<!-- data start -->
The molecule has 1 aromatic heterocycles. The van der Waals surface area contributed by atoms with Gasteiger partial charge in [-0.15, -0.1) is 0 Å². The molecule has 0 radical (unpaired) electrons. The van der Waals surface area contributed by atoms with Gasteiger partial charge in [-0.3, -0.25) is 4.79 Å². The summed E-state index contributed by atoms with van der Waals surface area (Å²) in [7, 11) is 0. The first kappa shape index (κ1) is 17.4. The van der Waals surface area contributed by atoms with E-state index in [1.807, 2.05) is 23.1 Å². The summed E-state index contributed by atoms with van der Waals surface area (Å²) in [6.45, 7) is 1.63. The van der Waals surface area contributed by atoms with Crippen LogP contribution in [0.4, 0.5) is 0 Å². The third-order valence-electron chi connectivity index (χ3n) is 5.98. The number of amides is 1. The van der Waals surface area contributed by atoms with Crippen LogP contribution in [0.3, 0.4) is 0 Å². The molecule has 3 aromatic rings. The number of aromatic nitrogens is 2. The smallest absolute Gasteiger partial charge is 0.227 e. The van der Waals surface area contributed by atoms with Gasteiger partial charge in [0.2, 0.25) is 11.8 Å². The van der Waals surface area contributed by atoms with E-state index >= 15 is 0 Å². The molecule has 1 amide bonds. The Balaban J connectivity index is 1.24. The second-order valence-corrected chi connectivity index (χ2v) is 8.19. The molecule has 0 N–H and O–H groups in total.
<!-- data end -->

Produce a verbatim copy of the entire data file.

The molecule has 1 aromatic heterocycles. The van der Waals surface area contributed by atoms with Gasteiger partial charge in [-0.15, -0.1) is 0 Å². The molecule has 0 radical (unpaired) electrons. The van der Waals surface area contributed by atoms with Gasteiger partial charge in [-0.3, -0.25) is 4.79 Å². The summed E-state index contributed by atoms with van der Waals surface area (Å²) in [7, 11) is 0. The first kappa shape index (κ1) is 17.4. The van der Waals surface area contributed by atoms with E-state index in [1.807, 2.05) is 23.1 Å². The summed E-state index contributed by atoms with van der Waals surface area (Å²) in [6.45, 7) is 1.63. The van der Waals surface area contributed by atoms with Crippen LogP contribution in [0.4, 0.5) is 0 Å². The third-order valence-electron chi connectivity index (χ3n) is 5.98. The number of amides is 1. The van der Waals surface area contributed by atoms with Crippen LogP contribution in [0.3, 0.4) is 0 Å². The molecule has 3 aromatic rings. The number of aromatic nitrogens is 2. The smallest absolute Gasteiger partial charge is 0.227 e. The van der Waals surface area contributed by atoms with Gasteiger partial charge in [0.2, 0.25) is 11.8 Å². The van der Waals surface area contributed by atoms with E-state index >= 15 is 0 Å². The molecule has 1 amide bonds. The Balaban J connectivity index is 1.24. The second-order valence-corrected chi connectivity index (χ2v) is 8.19. The molecule has 0 N–H and O–H groups in total.